Here is a report by Bob Egelko of the San Francisco Chronicle on this morning's ruling. The story begins:
10:31 PDT SAN FRANCISCO -- Gays and lesbians have a constitutional right to marry in California, the state Supreme Court said today in a historic ruling that could be repudiated by the voters in November.
In a 4-3 decision, the justices said the state's ban on same-sex marriage violates the "fundamental constitutional right to form a family relationship." The ruling is likely to flood county courthouses with applications from couples newly eligible to marry when the decision takes effect in 30 days.
The celebration could turn out to be short-lived, however. The court's decision could be overturned in November, when Californians are likely to vote on a state constitutional amendment banning same-sex marriages. Conservative religious organizations have submitted more than 1.1 million signatures on initiative petitions, and officials are working to determine if at least 694,354 of them are valid.
If the measure qualifies for the ballot and voters approve it, it will supersede today's ruling. The initiative does not say whether it would apply retroactively to annul marriages performed before November, an omission that would wind up before the courts.Family Law Prof Blog highlighted this quote from the opinon, "In the present case, it is readily apparent that extending the designation of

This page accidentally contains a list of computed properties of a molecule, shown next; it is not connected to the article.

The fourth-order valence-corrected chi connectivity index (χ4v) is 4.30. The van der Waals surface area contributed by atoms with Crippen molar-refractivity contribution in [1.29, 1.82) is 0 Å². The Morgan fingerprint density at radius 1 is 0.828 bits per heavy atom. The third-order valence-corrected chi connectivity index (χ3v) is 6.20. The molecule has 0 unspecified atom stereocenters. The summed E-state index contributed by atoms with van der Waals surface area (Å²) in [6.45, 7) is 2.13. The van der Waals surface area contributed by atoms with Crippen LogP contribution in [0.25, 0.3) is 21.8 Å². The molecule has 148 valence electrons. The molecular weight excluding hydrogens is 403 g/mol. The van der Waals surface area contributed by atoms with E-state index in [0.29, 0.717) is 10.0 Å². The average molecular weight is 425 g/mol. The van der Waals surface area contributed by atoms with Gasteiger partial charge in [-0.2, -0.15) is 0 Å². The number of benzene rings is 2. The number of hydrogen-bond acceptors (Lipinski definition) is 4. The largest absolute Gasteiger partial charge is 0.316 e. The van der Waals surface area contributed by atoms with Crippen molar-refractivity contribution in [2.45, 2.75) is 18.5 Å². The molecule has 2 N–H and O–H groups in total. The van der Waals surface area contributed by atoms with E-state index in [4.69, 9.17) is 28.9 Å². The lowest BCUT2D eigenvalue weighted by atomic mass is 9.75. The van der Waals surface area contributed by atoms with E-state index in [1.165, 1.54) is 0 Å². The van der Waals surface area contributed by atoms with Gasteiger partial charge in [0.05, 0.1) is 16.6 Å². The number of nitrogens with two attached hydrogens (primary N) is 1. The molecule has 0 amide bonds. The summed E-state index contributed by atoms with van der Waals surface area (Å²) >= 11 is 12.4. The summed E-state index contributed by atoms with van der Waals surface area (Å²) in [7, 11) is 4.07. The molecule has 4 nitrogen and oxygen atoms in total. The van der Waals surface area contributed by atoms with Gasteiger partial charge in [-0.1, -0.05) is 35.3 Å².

marriage to same-sex couples clearly is more consistent with the probable
legislative intent than withholding that designation from both opposite-sex couples
and same-sex couples in favor of some other, uniform designation. In view of the
lengthy history of the use of the term “marriage” to describe the family
relationship here at issue, and the importance that both the supporters of the 1977
amendment to the marriage statutes and the electors who voted in favor of
Proposition 22 unquestionably attached to the designation of marriage, there can
be no doubt that extending the designation of marriage to same-sex couples, rather
than denying it to all couples, is the equal protection remedy that is most
consistent with our state’s general legislative policy and preference."